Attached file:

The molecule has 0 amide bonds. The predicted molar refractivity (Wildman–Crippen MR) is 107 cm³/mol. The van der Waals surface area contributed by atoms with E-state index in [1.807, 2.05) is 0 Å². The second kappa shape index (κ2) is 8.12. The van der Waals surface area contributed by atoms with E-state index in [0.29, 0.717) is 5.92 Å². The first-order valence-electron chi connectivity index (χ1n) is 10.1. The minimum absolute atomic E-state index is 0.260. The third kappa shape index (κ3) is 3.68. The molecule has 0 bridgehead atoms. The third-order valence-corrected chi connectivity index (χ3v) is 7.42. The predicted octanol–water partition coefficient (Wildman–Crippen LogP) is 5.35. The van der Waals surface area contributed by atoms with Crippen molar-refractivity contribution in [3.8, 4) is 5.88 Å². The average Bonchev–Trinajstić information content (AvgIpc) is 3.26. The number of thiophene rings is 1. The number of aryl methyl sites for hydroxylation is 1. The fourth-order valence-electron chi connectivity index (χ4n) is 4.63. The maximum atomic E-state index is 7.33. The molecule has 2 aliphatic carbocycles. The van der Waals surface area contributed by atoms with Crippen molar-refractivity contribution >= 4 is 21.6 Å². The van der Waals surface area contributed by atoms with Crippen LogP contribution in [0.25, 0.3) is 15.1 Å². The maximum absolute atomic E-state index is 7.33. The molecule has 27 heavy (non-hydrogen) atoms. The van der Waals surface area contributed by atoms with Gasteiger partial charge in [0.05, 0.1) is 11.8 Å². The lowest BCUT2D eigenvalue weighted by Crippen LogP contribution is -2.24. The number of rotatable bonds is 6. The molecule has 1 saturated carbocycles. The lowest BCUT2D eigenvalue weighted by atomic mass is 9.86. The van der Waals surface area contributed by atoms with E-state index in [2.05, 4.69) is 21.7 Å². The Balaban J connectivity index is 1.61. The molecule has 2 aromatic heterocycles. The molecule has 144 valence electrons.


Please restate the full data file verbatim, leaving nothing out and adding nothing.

The molecule has 0 amide bonds. The predicted molar refractivity (Wildman–Crippen MR) is 107 cm³/mol. The van der Waals surface area contributed by atoms with E-state index in [1.807, 2.05) is 0 Å². The second kappa shape index (κ2) is 8.12. The van der Waals surface area contributed by atoms with E-state index in [0.29, 0.717) is 5.92 Å². The first-order valence-electron chi connectivity index (χ1n) is 10.1. The minimum absolute atomic E-state index is 0.260. The third kappa shape index (κ3) is 3.68. The molecule has 0 bridgehead atoms. The third-order valence-corrected chi connectivity index (χ3v) is 7.42. The predicted octanol–water partition coefficient (Wildman–Crippen LogP) is 5.35. The van der Waals surface area contributed by atoms with Crippen molar-refractivity contribution in [3.8, 4) is 5.88 Å². The average Bonchev–Trinajstić information content (AvgIpc) is 3.26. The number of thiophene rings is 1. The number of aryl methyl sites for hydroxylation is 1. The fourth-order valence-electron chi connectivity index (χ4n) is 4.63. The maximum atomic E-state index is 7.33. The molecule has 2 aliphatic carbocycles. The van der Waals surface area contributed by atoms with Crippen molar-refractivity contribution >= 4 is 21.6 Å². The van der Waals surface area contributed by atoms with Crippen LogP contribution in [0.25, 0.3) is 15.1 Å². The maximum absolute atomic E-state index is 7.33. The molecule has 27 heavy (non-hydrogen) atoms. The van der Waals surface area contributed by atoms with Gasteiger partial charge in [0.05, 0.1) is 11.8 Å². The lowest BCUT2D eigenvalue weighted by Crippen LogP contribution is -2.24. The number of rotatable bonds is 6. The molecule has 1 saturated carbocycles. The lowest BCUT2D eigenvalue weighted by atomic mass is 9.86. The van der Waals surface area contributed by atoms with E-state index in [2.05, 4.69) is 21.7 Å². The Balaban J connectivity index is 1.61. The molecule has 2 aromatic heterocycles. The molecule has 144 valence electrons.